In the immediate aftermath of Culloden, Rob Donn (1714-78), in “Song of the Black Cassocks” connects apocalyptic imagery with specific place and time:
I am heartsick for Scotland
The people, so badly divided:
Motives, desires, the mind of the country,
All split apart. Nothing binds us together.
And the Government reads this, starts
Fanning the flames: encouraging greed
And the worst competition. The flames will rise up.
We will tear each other’s throats out.
The poem is locked into its historical moment, a protest against the Disclothing Act of 1747, prohibiting the wearing of Highland dress. The poet’s clan Mackay had been on the Hanoverian side in the ’45, but here Rob Donn is asserting allegiance with all Highlanders, opposing the government’s tyranny. A universal sense of justice is required: “The lion will repay the pain. / Its season will come.”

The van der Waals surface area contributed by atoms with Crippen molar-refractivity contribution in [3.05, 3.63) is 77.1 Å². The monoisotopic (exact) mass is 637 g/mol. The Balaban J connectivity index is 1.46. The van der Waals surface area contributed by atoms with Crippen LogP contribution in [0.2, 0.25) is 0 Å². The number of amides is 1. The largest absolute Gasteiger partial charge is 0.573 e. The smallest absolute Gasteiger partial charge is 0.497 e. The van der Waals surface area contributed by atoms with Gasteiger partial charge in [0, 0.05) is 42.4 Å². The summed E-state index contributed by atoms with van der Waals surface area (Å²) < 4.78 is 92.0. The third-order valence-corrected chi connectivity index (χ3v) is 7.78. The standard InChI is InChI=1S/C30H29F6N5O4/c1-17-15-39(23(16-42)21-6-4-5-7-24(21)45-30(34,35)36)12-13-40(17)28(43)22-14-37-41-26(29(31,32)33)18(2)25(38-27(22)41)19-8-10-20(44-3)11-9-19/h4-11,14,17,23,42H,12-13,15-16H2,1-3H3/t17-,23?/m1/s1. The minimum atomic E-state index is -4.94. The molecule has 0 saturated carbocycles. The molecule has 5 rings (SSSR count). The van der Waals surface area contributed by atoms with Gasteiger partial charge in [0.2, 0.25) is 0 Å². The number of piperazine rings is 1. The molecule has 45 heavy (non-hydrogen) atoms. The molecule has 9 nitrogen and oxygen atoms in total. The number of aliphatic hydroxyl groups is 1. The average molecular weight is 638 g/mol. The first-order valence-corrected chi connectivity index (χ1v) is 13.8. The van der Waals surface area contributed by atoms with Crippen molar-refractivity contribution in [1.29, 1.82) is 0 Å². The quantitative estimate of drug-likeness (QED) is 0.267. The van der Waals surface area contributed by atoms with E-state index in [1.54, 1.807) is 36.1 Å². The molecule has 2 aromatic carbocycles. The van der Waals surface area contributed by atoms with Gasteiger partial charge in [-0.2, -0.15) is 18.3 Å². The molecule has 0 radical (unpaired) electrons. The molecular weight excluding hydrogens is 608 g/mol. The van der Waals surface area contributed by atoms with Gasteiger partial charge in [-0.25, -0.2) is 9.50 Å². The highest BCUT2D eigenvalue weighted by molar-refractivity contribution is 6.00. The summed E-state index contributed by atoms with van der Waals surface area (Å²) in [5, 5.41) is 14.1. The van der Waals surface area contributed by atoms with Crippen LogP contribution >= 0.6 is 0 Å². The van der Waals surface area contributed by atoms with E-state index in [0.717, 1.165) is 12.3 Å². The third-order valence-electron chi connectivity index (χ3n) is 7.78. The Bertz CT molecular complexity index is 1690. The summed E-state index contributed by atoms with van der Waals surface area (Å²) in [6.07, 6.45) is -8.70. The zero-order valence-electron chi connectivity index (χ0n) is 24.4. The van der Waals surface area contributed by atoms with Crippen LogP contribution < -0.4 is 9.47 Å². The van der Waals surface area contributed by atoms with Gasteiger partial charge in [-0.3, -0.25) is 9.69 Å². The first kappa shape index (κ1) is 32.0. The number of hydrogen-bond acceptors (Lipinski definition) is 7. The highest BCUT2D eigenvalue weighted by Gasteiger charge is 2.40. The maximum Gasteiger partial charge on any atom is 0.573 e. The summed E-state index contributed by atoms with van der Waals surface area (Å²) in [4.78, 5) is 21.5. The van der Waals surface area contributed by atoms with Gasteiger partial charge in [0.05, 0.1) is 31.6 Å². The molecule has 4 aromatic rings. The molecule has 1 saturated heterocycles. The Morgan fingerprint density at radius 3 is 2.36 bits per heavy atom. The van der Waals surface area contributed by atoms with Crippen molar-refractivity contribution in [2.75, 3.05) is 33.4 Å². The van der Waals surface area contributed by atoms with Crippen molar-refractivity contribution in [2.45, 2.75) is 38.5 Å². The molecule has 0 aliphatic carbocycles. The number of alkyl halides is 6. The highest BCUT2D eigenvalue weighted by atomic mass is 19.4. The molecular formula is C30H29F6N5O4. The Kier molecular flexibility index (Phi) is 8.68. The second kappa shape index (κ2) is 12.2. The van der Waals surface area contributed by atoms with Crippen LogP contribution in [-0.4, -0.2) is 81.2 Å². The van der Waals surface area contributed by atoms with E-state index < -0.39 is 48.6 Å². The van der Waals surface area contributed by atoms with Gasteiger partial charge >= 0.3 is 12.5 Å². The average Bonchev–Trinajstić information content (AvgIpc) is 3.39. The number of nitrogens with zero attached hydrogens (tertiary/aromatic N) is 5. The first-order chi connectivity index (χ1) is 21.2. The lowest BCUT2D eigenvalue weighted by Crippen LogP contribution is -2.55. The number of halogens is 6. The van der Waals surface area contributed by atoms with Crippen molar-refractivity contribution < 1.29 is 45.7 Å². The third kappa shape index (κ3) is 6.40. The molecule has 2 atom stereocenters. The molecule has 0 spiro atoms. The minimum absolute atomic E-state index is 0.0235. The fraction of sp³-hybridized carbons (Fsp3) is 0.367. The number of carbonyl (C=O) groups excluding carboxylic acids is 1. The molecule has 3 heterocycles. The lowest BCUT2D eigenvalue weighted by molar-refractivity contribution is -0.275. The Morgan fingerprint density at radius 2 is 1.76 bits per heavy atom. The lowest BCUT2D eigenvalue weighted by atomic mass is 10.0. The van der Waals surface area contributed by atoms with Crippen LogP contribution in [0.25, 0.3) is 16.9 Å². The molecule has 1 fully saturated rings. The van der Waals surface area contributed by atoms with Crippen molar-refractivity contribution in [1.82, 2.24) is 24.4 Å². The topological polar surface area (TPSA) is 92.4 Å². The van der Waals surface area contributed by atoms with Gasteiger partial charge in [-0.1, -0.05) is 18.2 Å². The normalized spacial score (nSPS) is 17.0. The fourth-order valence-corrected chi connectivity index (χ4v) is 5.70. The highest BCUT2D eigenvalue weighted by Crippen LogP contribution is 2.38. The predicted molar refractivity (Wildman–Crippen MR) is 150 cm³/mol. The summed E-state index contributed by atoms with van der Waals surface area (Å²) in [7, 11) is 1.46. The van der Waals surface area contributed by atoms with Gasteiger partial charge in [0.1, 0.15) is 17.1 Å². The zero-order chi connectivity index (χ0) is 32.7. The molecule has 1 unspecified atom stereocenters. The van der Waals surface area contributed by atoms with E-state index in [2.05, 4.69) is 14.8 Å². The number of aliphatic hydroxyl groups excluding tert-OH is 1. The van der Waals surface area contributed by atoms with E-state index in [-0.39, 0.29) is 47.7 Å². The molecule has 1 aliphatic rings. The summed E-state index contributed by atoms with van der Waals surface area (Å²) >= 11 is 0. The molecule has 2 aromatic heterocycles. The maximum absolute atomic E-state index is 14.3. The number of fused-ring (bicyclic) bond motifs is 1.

William Ross (1762-c1791) also stands out in the later 18th century. Although he wrote in a range of forms and has been compared to his immediate contemporary Robert Burns, whose work he seems to have known, Ross is inimitable in the intensity of personal utterance, as in “Another Song”:
I am lost in my grief, a steep pass –
A dram can do nothing to please.
The maggot alive in my mind has
Ended good spirits and ease.
I see her no more, that beautiful girl –
As she walked in the street with such grace –
The gentlest eyes, the loveliest face –
My confidence, broken and fallen
Like leaves from the highest of trees.
As with Duncan Ban and Rob Donn, the individual voice of William Ross, in all its range, arises from a coherent social vision that characterised the Gaelic world before the 18th century, carrying through its ruins traces of what that social identity might yet be again, even in the evocation of its destruction.